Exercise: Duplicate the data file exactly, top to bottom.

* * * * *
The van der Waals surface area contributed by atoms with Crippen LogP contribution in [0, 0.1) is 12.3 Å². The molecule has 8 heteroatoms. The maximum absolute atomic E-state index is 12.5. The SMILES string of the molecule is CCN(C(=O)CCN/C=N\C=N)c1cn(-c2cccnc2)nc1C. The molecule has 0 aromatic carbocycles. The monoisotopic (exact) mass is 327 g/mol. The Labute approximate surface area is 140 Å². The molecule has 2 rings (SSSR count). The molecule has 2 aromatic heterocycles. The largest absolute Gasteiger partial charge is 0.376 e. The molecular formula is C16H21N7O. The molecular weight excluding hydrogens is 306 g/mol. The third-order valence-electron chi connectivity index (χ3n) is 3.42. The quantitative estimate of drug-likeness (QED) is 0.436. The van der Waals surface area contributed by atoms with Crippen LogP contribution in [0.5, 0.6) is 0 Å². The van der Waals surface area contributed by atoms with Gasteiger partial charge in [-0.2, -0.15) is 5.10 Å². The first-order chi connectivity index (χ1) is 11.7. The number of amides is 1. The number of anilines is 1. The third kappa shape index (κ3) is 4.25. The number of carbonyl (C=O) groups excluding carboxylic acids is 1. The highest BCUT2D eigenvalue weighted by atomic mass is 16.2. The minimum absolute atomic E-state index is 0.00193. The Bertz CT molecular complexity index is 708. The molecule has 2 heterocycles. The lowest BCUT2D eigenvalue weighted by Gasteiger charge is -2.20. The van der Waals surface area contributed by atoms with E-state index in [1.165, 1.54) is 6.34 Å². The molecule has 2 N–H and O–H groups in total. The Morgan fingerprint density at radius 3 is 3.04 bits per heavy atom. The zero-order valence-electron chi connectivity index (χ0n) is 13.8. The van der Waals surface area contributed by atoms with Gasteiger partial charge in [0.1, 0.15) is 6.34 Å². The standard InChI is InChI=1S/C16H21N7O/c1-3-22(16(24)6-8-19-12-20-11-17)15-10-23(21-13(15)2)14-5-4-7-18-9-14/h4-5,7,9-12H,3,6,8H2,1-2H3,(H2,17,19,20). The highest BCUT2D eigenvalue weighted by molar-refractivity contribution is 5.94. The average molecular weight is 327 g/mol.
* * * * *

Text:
The van der Waals surface area contributed by atoms with Crippen LogP contribution in [0, 0.1) is 12.3 Å². The molecule has 8 heteroatoms. The maximum absolute atomic E-state index is 12.5. The SMILES string of the molecule is CCN(C(=O)CCN/C=N\C=N)c1cn(-c2cccnc2)nc1C. The molecule has 0 aromatic carbocycles. The monoisotopic (exact) mass is 327 g/mol. The Labute approximate surface area is 140 Å². The molecule has 2 rings (SSSR count). The molecule has 2 aromatic heterocycles. The largest absolute Gasteiger partial charge is 0.376 e. The molecular formula is C16H21N7O. The molecular weight excluding hydrogens is 306 g/mol. The third-order valence-electron chi connectivity index (χ3n) is 3.42. The quantitative estimate of drug-likeness (QED) is 0.436. The van der Waals surface area contributed by atoms with Crippen LogP contribution in [0.5, 0.6) is 0 Å². The van der Waals surface area contributed by atoms with Gasteiger partial charge in [-0.2, -0.15) is 5.10 Å². The first-order chi connectivity index (χ1) is 11.7. The number of amides is 1. The number of anilines is 1. The third kappa shape index (κ3) is 4.25. The number of carbonyl (C=O) groups excluding carboxylic acids is 1. The highest BCUT2D eigenvalue weighted by atomic mass is 16.2. The minimum absolute atomic E-state index is 0.00193. The Bertz CT molecular complexity index is 708. The molecule has 2 heterocycles. The lowest BCUT2D eigenvalue weighted by Gasteiger charge is -2.20. The van der Waals surface area contributed by atoms with E-state index in [1.165, 1.54) is 6.34 Å². The molecule has 2 N–H and O–H groups in total. The Morgan fingerprint density at radius 3 is 3.04 bits per heavy atom. The zero-order valence-electron chi connectivity index (χ0n) is 13.8. The van der Waals surface area contributed by atoms with Gasteiger partial charge in [0.1, 0.15) is 6.34 Å². The standard InChI is InChI=1S/C16H21N7O/c1-3-22(16(24)6-8-19-12-20-11-17)15-10-23(21-13(15)2)14-5-4-7-18-9-14/h4-5,7,9-12H,3,6,8H2,1-2H3,(H2,17,19,20). The highest BCUT2D eigenvalue weighted by molar-refractivity contribution is 5.94. The average molecular weight is 327 g/mol.